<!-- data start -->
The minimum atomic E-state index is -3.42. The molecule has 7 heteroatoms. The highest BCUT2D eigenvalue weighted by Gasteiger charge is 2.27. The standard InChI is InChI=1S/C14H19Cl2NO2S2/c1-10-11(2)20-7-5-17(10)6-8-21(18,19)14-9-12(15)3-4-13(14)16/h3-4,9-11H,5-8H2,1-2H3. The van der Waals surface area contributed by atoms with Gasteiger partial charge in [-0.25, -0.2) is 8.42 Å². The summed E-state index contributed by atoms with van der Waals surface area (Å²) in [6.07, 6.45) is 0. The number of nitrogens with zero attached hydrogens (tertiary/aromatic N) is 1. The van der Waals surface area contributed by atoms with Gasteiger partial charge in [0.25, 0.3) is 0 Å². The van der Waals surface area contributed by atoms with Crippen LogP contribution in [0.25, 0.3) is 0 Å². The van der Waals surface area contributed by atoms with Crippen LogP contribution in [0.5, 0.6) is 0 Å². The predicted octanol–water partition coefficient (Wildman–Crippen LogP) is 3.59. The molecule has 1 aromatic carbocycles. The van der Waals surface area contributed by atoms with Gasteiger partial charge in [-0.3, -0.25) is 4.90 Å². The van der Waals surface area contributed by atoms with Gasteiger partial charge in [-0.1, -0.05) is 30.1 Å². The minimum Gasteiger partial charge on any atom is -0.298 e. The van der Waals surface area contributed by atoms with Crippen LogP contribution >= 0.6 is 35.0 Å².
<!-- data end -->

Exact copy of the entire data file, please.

The minimum atomic E-state index is -3.42. The molecule has 7 heteroatoms. The highest BCUT2D eigenvalue weighted by Gasteiger charge is 2.27. The standard InChI is InChI=1S/C14H19Cl2NO2S2/c1-10-11(2)20-7-5-17(10)6-8-21(18,19)14-9-12(15)3-4-13(14)16/h3-4,9-11H,5-8H2,1-2H3. The van der Waals surface area contributed by atoms with Gasteiger partial charge in [-0.25, -0.2) is 8.42 Å². The summed E-state index contributed by atoms with van der Waals surface area (Å²) in [6.07, 6.45) is 0. The number of nitrogens with zero attached hydrogens (tertiary/aromatic N) is 1. The van der Waals surface area contributed by atoms with Gasteiger partial charge in [0.25, 0.3) is 0 Å². The van der Waals surface area contributed by atoms with Crippen LogP contribution in [0.25, 0.3) is 0 Å². The van der Waals surface area contributed by atoms with Crippen LogP contribution in [0.5, 0.6) is 0 Å². The predicted octanol–water partition coefficient (Wildman–Crippen LogP) is 3.59. The molecule has 1 aromatic carbocycles. The van der Waals surface area contributed by atoms with Gasteiger partial charge in [-0.3, -0.25) is 4.90 Å². The van der Waals surface area contributed by atoms with Gasteiger partial charge in [-0.1, -0.05) is 30.1 Å². The minimum Gasteiger partial charge on any atom is -0.298 e. The van der Waals surface area contributed by atoms with Crippen LogP contribution >= 0.6 is 35.0 Å².